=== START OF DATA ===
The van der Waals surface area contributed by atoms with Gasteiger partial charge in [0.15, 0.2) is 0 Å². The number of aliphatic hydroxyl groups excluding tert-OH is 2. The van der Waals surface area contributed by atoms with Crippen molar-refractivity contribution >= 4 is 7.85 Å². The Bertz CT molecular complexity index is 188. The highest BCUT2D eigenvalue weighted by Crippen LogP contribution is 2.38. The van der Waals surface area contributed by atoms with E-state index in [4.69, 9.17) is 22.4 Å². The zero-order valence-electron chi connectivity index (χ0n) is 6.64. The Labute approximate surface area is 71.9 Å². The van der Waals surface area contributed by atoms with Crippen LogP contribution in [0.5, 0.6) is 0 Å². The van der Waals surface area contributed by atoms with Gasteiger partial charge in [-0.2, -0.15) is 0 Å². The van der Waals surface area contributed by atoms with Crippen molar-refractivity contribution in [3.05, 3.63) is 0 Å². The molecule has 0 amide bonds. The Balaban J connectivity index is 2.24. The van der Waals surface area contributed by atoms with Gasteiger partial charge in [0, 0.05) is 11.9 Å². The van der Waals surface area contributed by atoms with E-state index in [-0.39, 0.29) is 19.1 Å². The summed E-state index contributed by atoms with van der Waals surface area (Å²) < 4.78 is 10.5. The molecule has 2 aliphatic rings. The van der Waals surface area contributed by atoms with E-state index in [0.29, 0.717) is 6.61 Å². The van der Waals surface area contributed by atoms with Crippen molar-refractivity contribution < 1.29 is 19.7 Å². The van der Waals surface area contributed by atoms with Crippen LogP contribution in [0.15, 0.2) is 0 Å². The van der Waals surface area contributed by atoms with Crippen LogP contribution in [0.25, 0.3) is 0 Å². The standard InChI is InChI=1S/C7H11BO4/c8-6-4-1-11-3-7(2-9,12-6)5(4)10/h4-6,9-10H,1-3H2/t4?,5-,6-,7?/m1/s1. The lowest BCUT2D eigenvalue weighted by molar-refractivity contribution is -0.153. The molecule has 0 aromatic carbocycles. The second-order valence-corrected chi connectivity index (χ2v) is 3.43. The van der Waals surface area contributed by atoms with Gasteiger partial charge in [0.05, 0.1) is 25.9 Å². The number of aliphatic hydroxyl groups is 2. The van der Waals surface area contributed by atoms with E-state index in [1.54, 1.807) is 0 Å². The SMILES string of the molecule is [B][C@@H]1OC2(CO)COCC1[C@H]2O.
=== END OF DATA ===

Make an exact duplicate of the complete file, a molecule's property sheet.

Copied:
The van der Waals surface area contributed by atoms with Gasteiger partial charge in [0.15, 0.2) is 0 Å². The number of aliphatic hydroxyl groups excluding tert-OH is 2. The van der Waals surface area contributed by atoms with Crippen molar-refractivity contribution >= 4 is 7.85 Å². The Bertz CT molecular complexity index is 188. The highest BCUT2D eigenvalue weighted by Crippen LogP contribution is 2.38. The van der Waals surface area contributed by atoms with E-state index in [4.69, 9.17) is 22.4 Å². The zero-order valence-electron chi connectivity index (χ0n) is 6.64. The Labute approximate surface area is 71.9 Å². The van der Waals surface area contributed by atoms with Crippen LogP contribution in [0.5, 0.6) is 0 Å². The van der Waals surface area contributed by atoms with Gasteiger partial charge in [-0.2, -0.15) is 0 Å². The van der Waals surface area contributed by atoms with Crippen molar-refractivity contribution in [3.05, 3.63) is 0 Å². The molecule has 0 amide bonds. The Balaban J connectivity index is 2.24. The van der Waals surface area contributed by atoms with Gasteiger partial charge in [0, 0.05) is 11.9 Å². The van der Waals surface area contributed by atoms with E-state index in [-0.39, 0.29) is 19.1 Å². The summed E-state index contributed by atoms with van der Waals surface area (Å²) < 4.78 is 10.5. The molecule has 2 aliphatic rings. The van der Waals surface area contributed by atoms with E-state index in [0.29, 0.717) is 6.61 Å². The van der Waals surface area contributed by atoms with Crippen molar-refractivity contribution < 1.29 is 19.7 Å². The van der Waals surface area contributed by atoms with Crippen LogP contribution in [0.15, 0.2) is 0 Å². The van der Waals surface area contributed by atoms with Crippen LogP contribution in [0.25, 0.3) is 0 Å². The standard InChI is InChI=1S/C7H11BO4/c8-6-4-1-11-3-7(2-9,12-6)5(4)10/h4-6,9-10H,1-3H2/t4?,5-,6-,7?/m1/s1. The lowest BCUT2D eigenvalue weighted by molar-refractivity contribution is -0.153. The molecule has 0 aromatic carbocycles. The second-order valence-corrected chi connectivity index (χ2v) is 3.43. The van der Waals surface area contributed by atoms with Gasteiger partial charge in [0.05, 0.1) is 25.9 Å². The number of aliphatic hydroxyl groups is 2. The van der Waals surface area contributed by atoms with E-state index in [1.54, 1.807) is 0 Å². The SMILES string of the molecule is [B][C@@H]1OC2(CO)COCC1[C@H]2O.